Geology and seismicity distribution
The area struck by the 2016–2017 Central Italy seismic sequence was affected by a Late Miocene-Early Pliocene compressional phase, with about N-S trending east-verging anticlines and west-dipping thrust faults, followed by Late Pliocene–Quaternary extension with NW-SE trending normal faults (Fig. 1 and 14). The seismic sequence started with the Mw 6.0 Amatrice earthquake on 24 August 2016 and was followed by the Mw 5.9 Visso and Mw 6.5 Norcia earthquakes on 26 and 30 October, respectively (Fig. 1a). These three mainshocks nucleated on a set of aligned SW-dipping normal faults18-21. The entire sequence activated an 80 km long, NW-SE trending normal fault system (Fig. 1a). The rocks composing the seismogenic layer in this portion of the Apennines are well constrained by seismic reflection profiles and deep borehole data22,23, which have been integrated with surface geology observations, e.g., 24-27. Near the Norcia mainshock, seismic profiles (Fig. 1) image the geometry of the subsurface structures (see details in 14). Here the reflector corresponding to the top of the TE can be traced in the footwall of the M. Vettore fault, the structure that hosted the Mw 6.5 earthquake and produced surface breaks15. Below the TE, the top of the acoustic basement is located at 3.2 s Two Way Time, TWT (Fig. 1c), corresponding to 9 km of depth below sea level. The same reflector is imaged at 2.7 s TWT, corresponding to 7.5 km in the hangingwall of the Norcia Fault (Fig. 1b). Close to the Norcia hypocentre the subsurface geology can be schematically represented by carbonates and TE at depths < 4-5 km, TE at depths between 5 and 9 km and acoustic, phyllosilicate-rich basement below 9 km (Fig. 2a and details in 14). In this area, the presence of a dense seismic network and the application of improved earthquake detection and location techniques allowed the development of comprehensive earthquake catalogues10, 19-21. The integration of subsurface geology with earthquake location well depicts on-fault seismicity located on the SW-dipping Vettore fault (Fig. 2 and details in 18-21), but also highlights the presence of off-faults seismicity occurring within larger rock volumes of TE. A 6-8 km wide and up to 4 km thick zone of diffuse seismicity is located down-dip in the hangingwall of the mainshock rupture (Fig. 2a), and it mostly occurs after the Norcia mainshock (Fig. 2b vs. 2c). This seismicity extends both toward NNW and SSE along the strike of the activated Monte Vettore fault (Supplementary Fig. 1) and occurs mainly within the TE. Another example of off-fault seismicity is represented by kilometres long subvertical clusters of seismicity mostly located within the TE (C1-C3 in Fig. 2 and details in methods and Supplementary Fig. 2-4). Finally, off-fault seismicity within both TE and carbonates is also present at shallow crustal levels around major structures like the thrust fault located at about 2 km depth, in the footwall of the Vettore normal fault (Fig. 2a).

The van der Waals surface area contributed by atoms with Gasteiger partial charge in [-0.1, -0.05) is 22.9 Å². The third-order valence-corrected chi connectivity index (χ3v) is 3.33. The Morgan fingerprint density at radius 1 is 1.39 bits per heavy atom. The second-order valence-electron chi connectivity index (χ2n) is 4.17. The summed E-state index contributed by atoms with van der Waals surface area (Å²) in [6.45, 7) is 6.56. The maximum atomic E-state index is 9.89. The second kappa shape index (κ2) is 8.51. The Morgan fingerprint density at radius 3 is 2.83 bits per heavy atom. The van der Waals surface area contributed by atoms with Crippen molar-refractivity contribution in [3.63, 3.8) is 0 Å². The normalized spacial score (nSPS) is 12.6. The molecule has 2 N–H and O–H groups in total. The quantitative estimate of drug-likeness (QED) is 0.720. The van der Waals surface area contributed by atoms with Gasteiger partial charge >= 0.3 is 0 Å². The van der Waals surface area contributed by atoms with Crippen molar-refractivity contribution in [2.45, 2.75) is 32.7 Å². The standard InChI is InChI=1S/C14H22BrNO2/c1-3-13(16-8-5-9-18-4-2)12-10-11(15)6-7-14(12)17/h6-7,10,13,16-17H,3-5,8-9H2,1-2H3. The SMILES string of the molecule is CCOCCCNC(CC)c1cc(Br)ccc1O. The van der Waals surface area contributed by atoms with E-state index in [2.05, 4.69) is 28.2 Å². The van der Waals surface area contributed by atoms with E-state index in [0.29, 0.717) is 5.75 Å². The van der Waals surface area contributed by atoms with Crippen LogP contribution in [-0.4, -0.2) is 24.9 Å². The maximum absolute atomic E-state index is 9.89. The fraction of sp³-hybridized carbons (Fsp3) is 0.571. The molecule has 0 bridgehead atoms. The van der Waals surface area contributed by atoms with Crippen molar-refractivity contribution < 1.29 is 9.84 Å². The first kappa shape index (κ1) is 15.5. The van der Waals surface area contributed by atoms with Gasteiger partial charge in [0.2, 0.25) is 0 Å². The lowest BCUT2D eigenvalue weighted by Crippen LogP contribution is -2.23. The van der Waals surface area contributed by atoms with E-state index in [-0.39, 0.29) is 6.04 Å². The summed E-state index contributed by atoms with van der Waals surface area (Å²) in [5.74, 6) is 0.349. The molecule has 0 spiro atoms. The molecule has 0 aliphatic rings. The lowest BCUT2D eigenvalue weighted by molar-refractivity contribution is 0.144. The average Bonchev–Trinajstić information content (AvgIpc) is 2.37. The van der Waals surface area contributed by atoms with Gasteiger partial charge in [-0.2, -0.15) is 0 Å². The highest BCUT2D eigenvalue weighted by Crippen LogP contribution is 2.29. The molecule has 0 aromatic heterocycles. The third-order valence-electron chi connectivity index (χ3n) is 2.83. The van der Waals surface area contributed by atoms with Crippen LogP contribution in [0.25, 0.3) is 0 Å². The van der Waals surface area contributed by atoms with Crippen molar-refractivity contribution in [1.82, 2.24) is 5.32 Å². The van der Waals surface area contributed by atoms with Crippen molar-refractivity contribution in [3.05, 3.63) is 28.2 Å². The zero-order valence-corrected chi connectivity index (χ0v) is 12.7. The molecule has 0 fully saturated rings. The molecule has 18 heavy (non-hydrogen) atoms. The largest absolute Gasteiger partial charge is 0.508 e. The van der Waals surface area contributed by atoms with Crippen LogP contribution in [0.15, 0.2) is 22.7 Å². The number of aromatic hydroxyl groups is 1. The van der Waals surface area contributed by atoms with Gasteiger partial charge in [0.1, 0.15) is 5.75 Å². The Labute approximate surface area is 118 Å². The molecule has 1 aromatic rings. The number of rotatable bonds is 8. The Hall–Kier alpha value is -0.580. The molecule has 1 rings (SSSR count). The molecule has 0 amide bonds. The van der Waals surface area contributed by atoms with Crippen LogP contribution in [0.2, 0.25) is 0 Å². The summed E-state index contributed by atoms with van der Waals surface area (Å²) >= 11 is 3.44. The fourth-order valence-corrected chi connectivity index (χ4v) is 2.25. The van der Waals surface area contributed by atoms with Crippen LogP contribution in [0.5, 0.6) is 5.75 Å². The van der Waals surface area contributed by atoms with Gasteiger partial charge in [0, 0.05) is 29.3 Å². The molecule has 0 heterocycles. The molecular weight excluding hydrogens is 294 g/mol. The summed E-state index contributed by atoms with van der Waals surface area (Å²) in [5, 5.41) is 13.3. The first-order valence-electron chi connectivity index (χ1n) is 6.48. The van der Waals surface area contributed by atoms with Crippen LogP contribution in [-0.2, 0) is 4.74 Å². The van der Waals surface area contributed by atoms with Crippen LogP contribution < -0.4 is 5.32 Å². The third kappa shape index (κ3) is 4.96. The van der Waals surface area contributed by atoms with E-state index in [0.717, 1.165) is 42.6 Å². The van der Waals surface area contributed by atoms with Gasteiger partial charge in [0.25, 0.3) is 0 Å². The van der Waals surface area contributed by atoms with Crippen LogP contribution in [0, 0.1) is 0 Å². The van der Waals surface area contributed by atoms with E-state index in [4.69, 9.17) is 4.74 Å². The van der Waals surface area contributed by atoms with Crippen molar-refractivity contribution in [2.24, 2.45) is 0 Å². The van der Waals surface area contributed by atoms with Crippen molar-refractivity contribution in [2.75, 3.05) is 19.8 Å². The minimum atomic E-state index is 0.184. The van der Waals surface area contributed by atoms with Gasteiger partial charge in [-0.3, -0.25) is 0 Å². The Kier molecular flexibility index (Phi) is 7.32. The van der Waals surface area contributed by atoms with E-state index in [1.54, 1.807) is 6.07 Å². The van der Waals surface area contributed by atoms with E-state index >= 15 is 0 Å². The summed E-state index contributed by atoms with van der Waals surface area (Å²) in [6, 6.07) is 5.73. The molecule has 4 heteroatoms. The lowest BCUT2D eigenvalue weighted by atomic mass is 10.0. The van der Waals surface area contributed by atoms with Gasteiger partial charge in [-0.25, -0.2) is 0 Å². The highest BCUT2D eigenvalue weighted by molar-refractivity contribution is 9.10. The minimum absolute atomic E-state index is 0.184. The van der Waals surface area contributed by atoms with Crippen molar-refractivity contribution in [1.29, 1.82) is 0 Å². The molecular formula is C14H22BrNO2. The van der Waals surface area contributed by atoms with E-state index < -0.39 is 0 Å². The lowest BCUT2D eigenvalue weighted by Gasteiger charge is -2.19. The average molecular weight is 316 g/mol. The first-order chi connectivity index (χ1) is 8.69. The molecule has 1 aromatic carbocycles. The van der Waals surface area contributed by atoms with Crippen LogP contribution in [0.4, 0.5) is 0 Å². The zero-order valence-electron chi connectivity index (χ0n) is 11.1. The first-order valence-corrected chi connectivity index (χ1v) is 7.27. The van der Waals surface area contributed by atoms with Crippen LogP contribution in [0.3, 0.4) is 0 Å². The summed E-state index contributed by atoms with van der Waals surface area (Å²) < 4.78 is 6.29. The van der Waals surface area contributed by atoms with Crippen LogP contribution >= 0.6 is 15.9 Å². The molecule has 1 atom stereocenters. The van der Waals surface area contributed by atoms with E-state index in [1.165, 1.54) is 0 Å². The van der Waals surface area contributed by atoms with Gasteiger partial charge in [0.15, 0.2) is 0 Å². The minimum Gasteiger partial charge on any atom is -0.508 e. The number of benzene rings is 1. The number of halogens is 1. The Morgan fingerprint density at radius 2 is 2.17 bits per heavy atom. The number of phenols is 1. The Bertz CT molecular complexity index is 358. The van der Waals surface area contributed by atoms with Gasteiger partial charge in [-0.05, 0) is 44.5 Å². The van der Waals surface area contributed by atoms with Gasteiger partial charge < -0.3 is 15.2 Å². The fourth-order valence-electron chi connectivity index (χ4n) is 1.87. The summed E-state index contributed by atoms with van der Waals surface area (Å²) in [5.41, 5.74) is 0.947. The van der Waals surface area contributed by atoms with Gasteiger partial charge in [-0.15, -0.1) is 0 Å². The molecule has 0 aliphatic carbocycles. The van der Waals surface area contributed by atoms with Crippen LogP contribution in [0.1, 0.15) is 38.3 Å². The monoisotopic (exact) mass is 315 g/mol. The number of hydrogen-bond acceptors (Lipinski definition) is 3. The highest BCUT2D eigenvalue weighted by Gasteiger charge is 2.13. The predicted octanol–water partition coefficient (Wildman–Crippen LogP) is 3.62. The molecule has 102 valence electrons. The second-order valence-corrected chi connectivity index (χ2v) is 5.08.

After reconstructing the geometry of the activated portions of the seismogenic layer and constraining the nature of the rocks involved in active deformation, we now analyse the frequency-magnitude distribution of on- and off-fault seismicity, respectively. We search for any systematic variation of the b-value, which is the seismic parameter that quantifies the proportion of small- to large-magnitude events, e.g., 28, 29. The b-value is sensitive to differential stress29, 30, fault roughness 31, and for some seismic sequences it has been used to discriminate foreshocks from aftershocks 32 but see also 33. On-fault seismicity is constrained by selecting events within 0.5 km from the fault plane whose geometry is clearly imaged by aftershock distribution and moment tensor solution (Fig. 1 and 2). Off-fault seismicity was determined by selecting earthquakes occurring within TE in: a) the diffuse zone of seismicity located down-dip in the hangingwall of the mainshock rupture, hereinafter referred to as down-dip hangingwall seismicity, DHwS; and b) the sub vertical clusters (C1-C3 schematically reported in Fig. 2, see also Methods and Supplementary Fig. 2-4). The b value is calculated using the revised maximum likelihood estimate34, 35. Our results show that b values for on-fault events are different and systematically lower than those obtained for off-fault seismicity. In particular, b-values of on-fault and off-fault DHwS events are respectively 1.28 and 1.69 before Visso-Norcia (Fig. 3a), and respectively 1.34 and 1.51 for the entire seismic sequence (Fig. 3b, and Supplementary Table 1). Widening the on-fault at 1 km or extending the DHwS of ± 1 km along strike yields essentially the same results. The b value for clusters hosted in TE is in the range 1.55-1.81 (Fig. 3c, and Supplementary Table 1). We note that for the entire seismic sequence (Fig. 3b), the b value of DHwS is lower than that evaluated before the Visso-Norcia mainshocks. Such a reduction of b-value can be explained by the stress increase, e.g., 29, 30, affecting the DHwS area after the Visso-Norcia mainshocks19. Before the Visso-Norcia mainshocks, the DSHw is characterized by a larger b-value, which is comparable to those obtained for the TE clusters.
Style of deformation of Triassic Evaporites, TE